I am a 35k miles p.a. Sales Executive, who seems to live in my car. The Citroen C5 was given to me as a loan whilst I await my New Mondeo Titanium X diesel hatchback.
From the outside the shape and sleek lines look as fresh as anything else on the road. To the untrained eye, without a badge or front grill marque you would struggle to guess its stable. My disappointments very quickly materialised when sitting inside though. At 6ft tall, it seems that I sit quite a distance back from the pedals than the average 6ft driver. The seat moves sufficiently backwards for me but strangely enough the steeing wheel does want to come back as far as the seat position would warrant. The awkward angle of the seat base makes it impossible to get comfortable.
Citroen have created a steering wheel of the sort that I have never experienced before. The central console remains stationary whilst the wheel turns around it. Brilliant if want to drive around town with your knuckles trapped between the two at every junction. The French must have smaller hands than us Brits.
The hand break neccessitates me leaning forward out of my seat, with the need to reach over the central storage box to get to it.
I should have this car for the next 6 weeks whilst I sit out the extra long delivery of my Mondeo. I have just spoken to the garage who gave me the Citroen to see if they have a bicycle I can use instead. At least I'll still be able to use my mobile.....
This is an early review after only 400 miles and one week, but I can already endorse most of the comments made below. It just feels like driving a limo. The remark about the 'numb steering' criticism was interesting. I also tried many cars, including the BMW 3 series which had a very sharp steering feel. However, at legal speeds, and even around significant bends, I find the effect with both cars was much the same. You turn the wheel and, hey presto, the car goes round the corner!
Haven't had time to try all the knobs and handles yet, but I'm sure the dashboard is OK once you've got used to it. Criticism of interior storage has some justification. For example the glovebox is well named - it will take a pair of gloves but not much else. And I haven't found out yet how to put the clock right. Oh well, you can't expect new cars to be perfect!
Adverts which claim the C5 is 'Unmistakeably German' do the car's soothing demeanour a real injustice - it's quiet, comfortable, and emphasises economy rather than power. It's even cheap to tax, with the 1.6 HDi emitting 149g/km and rated VED band 'C'. Aside from build quality and a few design cues, it actually has very few Germanic traits.
I should stress that contrary to popular belief the C5 does not pitch and wallow. It's a common criticism from people whose knowledge of the car's Hydractive suspension extends to the fact they don't like anything French. The ride tightens the faster you go, or the more you throw it about, and while a C5 won't feel as 'connected' as many rivals, it has a stiff 'Sport' mode and can still be hustled along lanes at a decent clip.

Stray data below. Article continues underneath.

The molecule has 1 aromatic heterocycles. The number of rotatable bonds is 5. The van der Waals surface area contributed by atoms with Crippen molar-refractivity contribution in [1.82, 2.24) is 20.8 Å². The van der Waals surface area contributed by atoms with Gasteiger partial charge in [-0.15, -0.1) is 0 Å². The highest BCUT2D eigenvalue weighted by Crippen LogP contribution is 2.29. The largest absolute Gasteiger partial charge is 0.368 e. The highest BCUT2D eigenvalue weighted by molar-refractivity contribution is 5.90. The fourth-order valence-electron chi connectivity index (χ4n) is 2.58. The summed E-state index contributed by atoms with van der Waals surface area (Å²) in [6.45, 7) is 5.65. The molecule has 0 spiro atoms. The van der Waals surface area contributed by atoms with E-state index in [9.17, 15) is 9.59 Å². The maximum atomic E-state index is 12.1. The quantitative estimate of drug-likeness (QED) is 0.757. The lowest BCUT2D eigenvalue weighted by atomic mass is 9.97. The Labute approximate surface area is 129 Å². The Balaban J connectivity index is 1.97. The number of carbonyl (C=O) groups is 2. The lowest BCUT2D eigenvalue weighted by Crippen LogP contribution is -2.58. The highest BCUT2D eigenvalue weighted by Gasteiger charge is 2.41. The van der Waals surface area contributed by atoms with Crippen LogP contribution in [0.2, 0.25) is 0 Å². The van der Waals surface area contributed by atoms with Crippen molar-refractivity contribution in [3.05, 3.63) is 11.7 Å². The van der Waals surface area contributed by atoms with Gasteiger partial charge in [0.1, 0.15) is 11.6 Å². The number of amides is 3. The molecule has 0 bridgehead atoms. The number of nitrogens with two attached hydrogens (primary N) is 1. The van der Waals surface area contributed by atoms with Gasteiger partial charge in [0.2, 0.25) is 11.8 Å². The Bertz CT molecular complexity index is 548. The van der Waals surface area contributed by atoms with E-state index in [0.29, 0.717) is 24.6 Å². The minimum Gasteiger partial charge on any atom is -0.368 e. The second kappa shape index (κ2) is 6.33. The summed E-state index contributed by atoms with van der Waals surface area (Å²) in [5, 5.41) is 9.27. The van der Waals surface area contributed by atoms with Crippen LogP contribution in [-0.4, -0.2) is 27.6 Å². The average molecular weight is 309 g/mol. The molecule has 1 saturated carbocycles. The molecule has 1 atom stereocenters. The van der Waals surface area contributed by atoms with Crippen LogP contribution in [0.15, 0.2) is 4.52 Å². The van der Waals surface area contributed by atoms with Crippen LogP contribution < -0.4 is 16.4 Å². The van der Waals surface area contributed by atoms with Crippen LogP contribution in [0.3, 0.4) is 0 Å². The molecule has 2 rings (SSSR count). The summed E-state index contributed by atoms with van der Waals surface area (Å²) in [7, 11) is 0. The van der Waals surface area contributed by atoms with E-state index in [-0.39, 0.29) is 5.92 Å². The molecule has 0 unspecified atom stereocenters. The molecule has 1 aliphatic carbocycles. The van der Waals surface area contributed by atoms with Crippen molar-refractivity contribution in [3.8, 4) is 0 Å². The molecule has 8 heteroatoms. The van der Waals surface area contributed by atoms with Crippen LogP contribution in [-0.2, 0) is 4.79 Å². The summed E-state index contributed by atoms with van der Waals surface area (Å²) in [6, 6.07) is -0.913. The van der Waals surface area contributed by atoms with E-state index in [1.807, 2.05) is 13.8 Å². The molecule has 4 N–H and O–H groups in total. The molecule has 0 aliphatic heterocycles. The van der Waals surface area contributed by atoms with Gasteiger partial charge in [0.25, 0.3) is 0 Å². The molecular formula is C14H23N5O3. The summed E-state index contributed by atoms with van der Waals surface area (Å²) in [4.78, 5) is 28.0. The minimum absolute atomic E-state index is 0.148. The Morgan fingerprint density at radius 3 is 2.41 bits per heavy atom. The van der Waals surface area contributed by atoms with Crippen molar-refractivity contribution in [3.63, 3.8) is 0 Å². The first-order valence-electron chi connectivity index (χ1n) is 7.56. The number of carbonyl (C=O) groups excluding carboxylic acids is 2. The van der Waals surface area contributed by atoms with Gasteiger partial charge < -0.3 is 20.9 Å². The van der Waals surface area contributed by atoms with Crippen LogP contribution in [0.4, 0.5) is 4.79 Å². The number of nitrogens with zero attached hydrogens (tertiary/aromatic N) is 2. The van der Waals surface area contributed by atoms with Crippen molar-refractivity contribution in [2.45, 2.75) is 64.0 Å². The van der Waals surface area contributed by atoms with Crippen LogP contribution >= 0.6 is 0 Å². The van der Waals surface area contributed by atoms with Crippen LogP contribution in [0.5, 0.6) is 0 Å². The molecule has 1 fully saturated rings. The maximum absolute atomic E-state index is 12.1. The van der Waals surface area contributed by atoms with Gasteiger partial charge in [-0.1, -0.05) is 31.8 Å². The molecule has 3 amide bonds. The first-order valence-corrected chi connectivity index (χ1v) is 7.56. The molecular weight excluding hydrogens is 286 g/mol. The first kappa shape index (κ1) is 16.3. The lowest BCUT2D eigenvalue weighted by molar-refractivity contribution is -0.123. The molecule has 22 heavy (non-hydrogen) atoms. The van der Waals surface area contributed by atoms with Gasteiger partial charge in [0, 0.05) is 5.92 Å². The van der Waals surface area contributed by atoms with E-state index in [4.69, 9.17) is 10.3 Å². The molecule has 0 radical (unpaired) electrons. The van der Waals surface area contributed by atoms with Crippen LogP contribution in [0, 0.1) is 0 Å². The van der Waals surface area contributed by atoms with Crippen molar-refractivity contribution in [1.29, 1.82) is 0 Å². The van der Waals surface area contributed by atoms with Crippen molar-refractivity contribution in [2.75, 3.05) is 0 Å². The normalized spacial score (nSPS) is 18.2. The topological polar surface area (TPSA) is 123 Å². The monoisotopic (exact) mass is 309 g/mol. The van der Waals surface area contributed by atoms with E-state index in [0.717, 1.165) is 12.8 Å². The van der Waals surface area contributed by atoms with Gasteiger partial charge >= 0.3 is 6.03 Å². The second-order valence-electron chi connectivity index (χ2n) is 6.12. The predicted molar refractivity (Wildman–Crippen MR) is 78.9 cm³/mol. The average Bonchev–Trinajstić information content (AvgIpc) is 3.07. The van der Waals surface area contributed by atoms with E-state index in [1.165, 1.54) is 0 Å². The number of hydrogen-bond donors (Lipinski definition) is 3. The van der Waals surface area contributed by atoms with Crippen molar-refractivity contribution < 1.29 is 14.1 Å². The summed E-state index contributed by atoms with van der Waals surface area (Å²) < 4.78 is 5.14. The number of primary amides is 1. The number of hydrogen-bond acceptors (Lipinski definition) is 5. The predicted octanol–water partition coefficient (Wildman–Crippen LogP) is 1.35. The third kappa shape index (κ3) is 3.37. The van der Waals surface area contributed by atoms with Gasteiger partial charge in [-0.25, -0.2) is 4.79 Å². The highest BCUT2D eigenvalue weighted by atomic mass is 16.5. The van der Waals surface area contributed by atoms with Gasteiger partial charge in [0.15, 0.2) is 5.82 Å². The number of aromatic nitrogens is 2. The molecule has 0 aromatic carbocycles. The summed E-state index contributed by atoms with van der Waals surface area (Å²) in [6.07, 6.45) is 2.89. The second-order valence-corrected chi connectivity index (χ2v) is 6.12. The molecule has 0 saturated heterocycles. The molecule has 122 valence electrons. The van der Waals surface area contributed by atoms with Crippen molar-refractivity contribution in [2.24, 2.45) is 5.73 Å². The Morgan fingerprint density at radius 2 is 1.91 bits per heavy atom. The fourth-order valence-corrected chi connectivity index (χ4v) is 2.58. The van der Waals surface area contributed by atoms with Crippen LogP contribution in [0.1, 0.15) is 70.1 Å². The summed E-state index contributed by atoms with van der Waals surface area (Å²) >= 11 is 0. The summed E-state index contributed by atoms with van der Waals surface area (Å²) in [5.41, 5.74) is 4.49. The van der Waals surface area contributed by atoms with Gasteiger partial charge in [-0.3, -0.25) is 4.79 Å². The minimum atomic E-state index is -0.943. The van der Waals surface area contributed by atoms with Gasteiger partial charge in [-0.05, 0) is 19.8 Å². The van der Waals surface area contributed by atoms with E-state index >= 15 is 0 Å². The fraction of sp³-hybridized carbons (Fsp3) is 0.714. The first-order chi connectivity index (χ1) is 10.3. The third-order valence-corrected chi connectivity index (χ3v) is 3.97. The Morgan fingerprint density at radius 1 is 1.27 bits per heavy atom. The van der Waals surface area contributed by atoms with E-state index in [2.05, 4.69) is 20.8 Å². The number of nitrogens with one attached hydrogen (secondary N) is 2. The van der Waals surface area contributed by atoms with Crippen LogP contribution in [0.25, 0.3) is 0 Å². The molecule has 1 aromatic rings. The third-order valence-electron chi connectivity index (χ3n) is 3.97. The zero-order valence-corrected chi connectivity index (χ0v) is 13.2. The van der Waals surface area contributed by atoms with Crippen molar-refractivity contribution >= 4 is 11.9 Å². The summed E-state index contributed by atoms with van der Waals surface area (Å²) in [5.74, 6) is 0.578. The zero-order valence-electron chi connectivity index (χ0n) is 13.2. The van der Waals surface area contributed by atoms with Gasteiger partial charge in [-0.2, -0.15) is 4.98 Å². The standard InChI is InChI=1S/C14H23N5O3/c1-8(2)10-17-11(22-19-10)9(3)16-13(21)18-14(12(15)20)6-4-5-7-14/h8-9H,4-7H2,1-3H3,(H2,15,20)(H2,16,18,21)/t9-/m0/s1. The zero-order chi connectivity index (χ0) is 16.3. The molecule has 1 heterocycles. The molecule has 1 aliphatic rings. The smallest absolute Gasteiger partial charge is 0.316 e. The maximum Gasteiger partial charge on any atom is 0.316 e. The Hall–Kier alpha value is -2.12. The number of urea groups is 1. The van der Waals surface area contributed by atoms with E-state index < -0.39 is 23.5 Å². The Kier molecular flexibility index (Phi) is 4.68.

The C5 is cheaper and better equipped than the Mondeo, and is predicted to hold its value better too. While dealers get a roasting in satisfaction surveys, what they sell has been proven more reliable than any Ford or German rival, and the cars are cheaper to repair should things go wrong. Check any claims-based data such as the What Car? Reliability Index - Citroën are in 8th spot behind Japanese manufacturers and Skoda. And you don't laugh at Skoda any more, do you?
Given the cost of fuel, fuel tax, and the appalling condition of roads, not to mention the current obsession with speed enforcement, the C5 makes for as modern a car as I can think of. Go for a test drive!
I tested a number of cars and not being impressed I finally went to a Citroen dealership and drove the C5. What a revelation. Quiet and fabulously smooth. I bought the auto version and, having driven a few hundred miles in it feel totally satisfied - smug even.
The quality of the interior is great. The heavy doors close with a satisfying clunk, the leather seats are extremely comfortable, the auto-wipers are totally silent, the dash and interior fittings really look the business, etc etc.
Confusing dash? - nonsense - you soon get used to it. The satnav is a doddle. With 5 CDs on the harddrive I still have 97% capacity remaining. I bought a second SIM card for a quid and have a hands-free car phone.
The suspension is soft but in a wonderful, wafting along kind of way. I don't drive fast enough(does anyone?) to notice wallowing around bends. And the "numb" steering just adds to the feeling of a wonderful, serene driving experience.
Not having had any previous experience with Citroen my only concern is reliability. Anyway, if it does cost me a few quid in repairs over the years it will be well worth it all the same. (I priced a 3 Series to the same spec and it came to well over 30 grand)
I have been driving for 41 years and am not in the market for a stiff suspension with a white-knuckle type of drive. If you are, then look elswhere. Otherwise, do yourself a favour and test the C5.
Thanks to the lads at Evans Halshaw, Bradford.
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